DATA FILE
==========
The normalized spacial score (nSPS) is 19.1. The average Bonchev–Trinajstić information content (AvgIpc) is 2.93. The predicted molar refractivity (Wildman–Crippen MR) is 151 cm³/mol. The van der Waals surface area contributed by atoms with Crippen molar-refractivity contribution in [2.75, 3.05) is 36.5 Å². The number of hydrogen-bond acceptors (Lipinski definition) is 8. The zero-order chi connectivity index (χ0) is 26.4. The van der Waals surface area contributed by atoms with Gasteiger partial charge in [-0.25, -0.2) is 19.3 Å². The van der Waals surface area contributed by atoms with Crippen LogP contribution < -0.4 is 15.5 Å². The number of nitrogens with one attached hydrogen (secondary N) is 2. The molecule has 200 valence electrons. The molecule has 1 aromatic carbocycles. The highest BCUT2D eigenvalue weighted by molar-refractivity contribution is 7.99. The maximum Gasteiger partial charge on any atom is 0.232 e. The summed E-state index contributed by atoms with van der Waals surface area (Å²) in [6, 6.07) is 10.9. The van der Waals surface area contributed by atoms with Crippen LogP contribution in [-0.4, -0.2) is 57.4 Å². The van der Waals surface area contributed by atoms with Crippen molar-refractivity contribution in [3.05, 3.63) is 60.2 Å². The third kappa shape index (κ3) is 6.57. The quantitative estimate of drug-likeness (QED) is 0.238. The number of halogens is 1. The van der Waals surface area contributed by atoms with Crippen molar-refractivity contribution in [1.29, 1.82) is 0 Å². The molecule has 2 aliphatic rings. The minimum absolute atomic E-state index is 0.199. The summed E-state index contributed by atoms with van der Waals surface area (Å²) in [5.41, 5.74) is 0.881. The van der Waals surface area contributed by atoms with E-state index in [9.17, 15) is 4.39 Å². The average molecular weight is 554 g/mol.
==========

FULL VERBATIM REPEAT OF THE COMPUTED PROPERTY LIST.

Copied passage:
The normalized spacial score (nSPS) is 19.1. The average Bonchev–Trinajstić information content (AvgIpc) is 2.93. The predicted molar refractivity (Wildman–Crippen MR) is 151 cm³/mol. The van der Waals surface area contributed by atoms with Crippen molar-refractivity contribution in [2.75, 3.05) is 36.5 Å². The number of hydrogen-bond acceptors (Lipinski definition) is 8. The zero-order chi connectivity index (χ0) is 26.4. The van der Waals surface area contributed by atoms with Gasteiger partial charge in [-0.25, -0.2) is 19.3 Å². The van der Waals surface area contributed by atoms with Crippen LogP contribution < -0.4 is 15.5 Å². The number of nitrogens with one attached hydrogen (secondary N) is 2. The molecule has 200 valence electrons. The molecule has 1 aromatic carbocycles. The highest BCUT2D eigenvalue weighted by molar-refractivity contribution is 7.99. The maximum Gasteiger partial charge on any atom is 0.232 e. The summed E-state index contributed by atoms with van der Waals surface area (Å²) in [6, 6.07) is 10.9. The van der Waals surface area contributed by atoms with Crippen LogP contribution in [-0.4, -0.2) is 57.4 Å². The van der Waals surface area contributed by atoms with Crippen molar-refractivity contribution in [3.05, 3.63) is 60.2 Å². The third kappa shape index (κ3) is 6.57. The quantitative estimate of drug-likeness (QED) is 0.238. The number of halogens is 1. The van der Waals surface area contributed by atoms with Crippen molar-refractivity contribution in [1.29, 1.82) is 0 Å². The molecule has 2 aliphatic rings. The minimum absolute atomic E-state index is 0.199. The summed E-state index contributed by atoms with van der Waals surface area (Å²) in [5.41, 5.74) is 0.881. The van der Waals surface area contributed by atoms with E-state index in [9.17, 15) is 4.39 Å². The average molecular weight is 554 g/mol.